Third-party monitoring is important in conflict environments, where it can be particularly difficult to know if programs are effective and resources are reaching their intended recipients. It is also especially challenging. Situations change rapidly, accurate information can be hard to come by, and access is often limited and dangerous. Third-party monitoring programs must be creative and adaptable in using available resources.
Through our recent work in Syria we’ve found several ways to make third-party monitoring in conflict environments more effective. Using varied data collection methods, avoiding time lags between activity completion and monitoring, and using monitoring findings to augment program learning all increase the chances of successful monitoring and improved programming. We learned these lessons through the recently concluded Syria Information Collection, Analysis, and Monitoring program (ICAM), which provided data collection, analysis, and third-party monitoring to a USAID/Office of Transition Initiative (OTI) program in Syria.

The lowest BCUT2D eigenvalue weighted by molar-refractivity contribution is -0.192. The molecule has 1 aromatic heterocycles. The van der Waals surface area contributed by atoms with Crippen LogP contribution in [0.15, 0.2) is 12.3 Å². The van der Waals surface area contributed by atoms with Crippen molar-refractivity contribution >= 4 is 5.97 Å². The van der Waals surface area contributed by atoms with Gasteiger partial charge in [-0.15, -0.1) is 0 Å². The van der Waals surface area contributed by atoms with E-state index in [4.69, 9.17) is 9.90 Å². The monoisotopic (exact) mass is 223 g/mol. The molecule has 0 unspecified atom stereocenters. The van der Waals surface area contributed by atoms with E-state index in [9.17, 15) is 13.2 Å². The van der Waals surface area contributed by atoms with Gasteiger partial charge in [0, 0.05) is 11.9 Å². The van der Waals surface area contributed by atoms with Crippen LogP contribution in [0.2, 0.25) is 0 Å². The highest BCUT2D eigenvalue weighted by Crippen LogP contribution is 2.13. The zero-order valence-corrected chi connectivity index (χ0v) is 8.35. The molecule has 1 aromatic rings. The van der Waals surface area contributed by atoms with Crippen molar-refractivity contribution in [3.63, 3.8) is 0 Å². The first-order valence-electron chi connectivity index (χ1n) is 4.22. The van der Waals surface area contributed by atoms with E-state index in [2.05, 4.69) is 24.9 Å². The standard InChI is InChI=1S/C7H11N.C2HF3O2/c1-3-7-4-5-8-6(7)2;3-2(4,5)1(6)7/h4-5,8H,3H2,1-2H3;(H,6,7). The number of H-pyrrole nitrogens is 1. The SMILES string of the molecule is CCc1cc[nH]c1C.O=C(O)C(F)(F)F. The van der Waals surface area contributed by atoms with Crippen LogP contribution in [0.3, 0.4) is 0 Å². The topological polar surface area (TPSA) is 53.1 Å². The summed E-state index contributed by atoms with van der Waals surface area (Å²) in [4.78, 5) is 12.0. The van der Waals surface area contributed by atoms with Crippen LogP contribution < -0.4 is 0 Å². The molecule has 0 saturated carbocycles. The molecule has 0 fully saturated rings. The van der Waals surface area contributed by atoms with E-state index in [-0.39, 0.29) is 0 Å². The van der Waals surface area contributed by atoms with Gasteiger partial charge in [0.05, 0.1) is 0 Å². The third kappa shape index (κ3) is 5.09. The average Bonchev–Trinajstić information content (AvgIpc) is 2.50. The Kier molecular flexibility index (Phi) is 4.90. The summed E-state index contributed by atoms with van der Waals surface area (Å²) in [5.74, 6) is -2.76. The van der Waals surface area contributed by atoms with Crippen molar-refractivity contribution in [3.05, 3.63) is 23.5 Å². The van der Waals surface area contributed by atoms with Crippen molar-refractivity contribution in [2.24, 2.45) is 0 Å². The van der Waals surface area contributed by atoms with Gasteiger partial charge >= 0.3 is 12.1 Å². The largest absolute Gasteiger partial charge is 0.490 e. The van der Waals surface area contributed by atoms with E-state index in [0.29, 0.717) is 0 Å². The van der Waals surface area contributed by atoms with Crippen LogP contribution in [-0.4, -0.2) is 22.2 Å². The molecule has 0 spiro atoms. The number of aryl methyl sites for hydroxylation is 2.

Between June 2015 and August 2018, ICAM monitored 218 activities, constituting nearly $30 million in assistance, providing USAID/OTI with an additional layer of validation that assistance was allocated and used in accordance with its intended purpose. ICAM’s output verification monitoring spanned a broad range of activity types across the provinces where assistance was delivered.
Here’s what we learned about conducting third-party monitoring in conflict-affected countries like Syria:
Complex, high-risk environments require varied data collection methods. Third-party monitoring in high-risk environments contends with a broad range of challenges. Security issues—such as airstrikes, shelling, presence of armed groups, and checkpoints—make output verification especially difficult. In addition to making field access more difficult, insecurity causes other cascading effects that impact data collection. Outputs are often temporarily or permanently moved offsite because of devolving security conditions or shifting needs on the ground. Incomplete or unavailable documentation is also a consistent issue. Sometimes this is a symptom of the conflict; for example, a grantee may only be able to provide partial documentation because activity files were destroyed in an airstrike. In other instances, it’s the result of clerical issues or concerns about sharing potentially sensitive project information.